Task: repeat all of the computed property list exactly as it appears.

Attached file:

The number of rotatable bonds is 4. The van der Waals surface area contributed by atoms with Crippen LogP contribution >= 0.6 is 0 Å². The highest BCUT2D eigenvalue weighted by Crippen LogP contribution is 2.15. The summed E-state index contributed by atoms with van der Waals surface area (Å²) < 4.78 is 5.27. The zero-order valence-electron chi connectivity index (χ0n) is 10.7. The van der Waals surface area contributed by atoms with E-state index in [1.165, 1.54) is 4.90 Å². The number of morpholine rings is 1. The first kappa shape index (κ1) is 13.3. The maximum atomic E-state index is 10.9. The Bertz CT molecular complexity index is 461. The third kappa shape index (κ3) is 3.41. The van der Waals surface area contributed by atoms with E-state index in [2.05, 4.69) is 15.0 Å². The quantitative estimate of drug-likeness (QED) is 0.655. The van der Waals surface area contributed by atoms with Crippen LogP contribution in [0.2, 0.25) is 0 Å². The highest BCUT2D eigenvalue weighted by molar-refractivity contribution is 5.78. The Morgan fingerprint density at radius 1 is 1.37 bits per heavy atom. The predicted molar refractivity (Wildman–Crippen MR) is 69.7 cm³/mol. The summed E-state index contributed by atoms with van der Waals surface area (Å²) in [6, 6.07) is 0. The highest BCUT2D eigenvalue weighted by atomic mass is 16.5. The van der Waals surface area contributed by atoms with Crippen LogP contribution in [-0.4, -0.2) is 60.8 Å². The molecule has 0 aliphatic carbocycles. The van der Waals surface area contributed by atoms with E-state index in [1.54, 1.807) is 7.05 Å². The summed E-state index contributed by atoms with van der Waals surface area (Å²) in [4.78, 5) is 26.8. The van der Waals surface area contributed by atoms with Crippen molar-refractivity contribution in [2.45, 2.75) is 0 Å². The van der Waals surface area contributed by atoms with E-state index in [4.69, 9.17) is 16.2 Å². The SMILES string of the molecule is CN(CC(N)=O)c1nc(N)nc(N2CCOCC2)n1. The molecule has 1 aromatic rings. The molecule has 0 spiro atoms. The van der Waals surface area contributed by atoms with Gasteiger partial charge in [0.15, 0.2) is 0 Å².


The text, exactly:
The number of rotatable bonds is 4. The van der Waals surface area contributed by atoms with Crippen LogP contribution >= 0.6 is 0 Å². The highest BCUT2D eigenvalue weighted by Crippen LogP contribution is 2.15. The summed E-state index contributed by atoms with van der Waals surface area (Å²) < 4.78 is 5.27. The zero-order valence-electron chi connectivity index (χ0n) is 10.7. The van der Waals surface area contributed by atoms with E-state index in [1.165, 1.54) is 4.90 Å². The number of morpholine rings is 1. The first kappa shape index (κ1) is 13.3. The maximum atomic E-state index is 10.9. The Bertz CT molecular complexity index is 461. The third kappa shape index (κ3) is 3.41. The van der Waals surface area contributed by atoms with E-state index in [2.05, 4.69) is 15.0 Å². The quantitative estimate of drug-likeness (QED) is 0.655. The van der Waals surface area contributed by atoms with Crippen LogP contribution in [0.2, 0.25) is 0 Å². The highest BCUT2D eigenvalue weighted by molar-refractivity contribution is 5.78. The Morgan fingerprint density at radius 1 is 1.37 bits per heavy atom. The predicted molar refractivity (Wildman–Crippen MR) is 69.7 cm³/mol. The summed E-state index contributed by atoms with van der Waals surface area (Å²) in [6, 6.07) is 0. The highest BCUT2D eigenvalue weighted by atomic mass is 16.5. The van der Waals surface area contributed by atoms with Crippen LogP contribution in [-0.4, -0.2) is 60.8 Å². The molecule has 0 aliphatic carbocycles. The van der Waals surface area contributed by atoms with E-state index in [1.54, 1.807) is 7.05 Å². The summed E-state index contributed by atoms with van der Waals surface area (Å²) in [4.78, 5) is 26.8. The van der Waals surface area contributed by atoms with Crippen molar-refractivity contribution in [2.45, 2.75) is 0 Å². The van der Waals surface area contributed by atoms with E-state index in [4.69, 9.17) is 16.2 Å². The SMILES string of the molecule is CN(CC(N)=O)c1nc(N)nc(N2CCOCC2)n1. The molecule has 1 aromatic rings. The molecule has 0 spiro atoms. The van der Waals surface area contributed by atoms with Gasteiger partial charge in [0.15, 0.2) is 0 Å².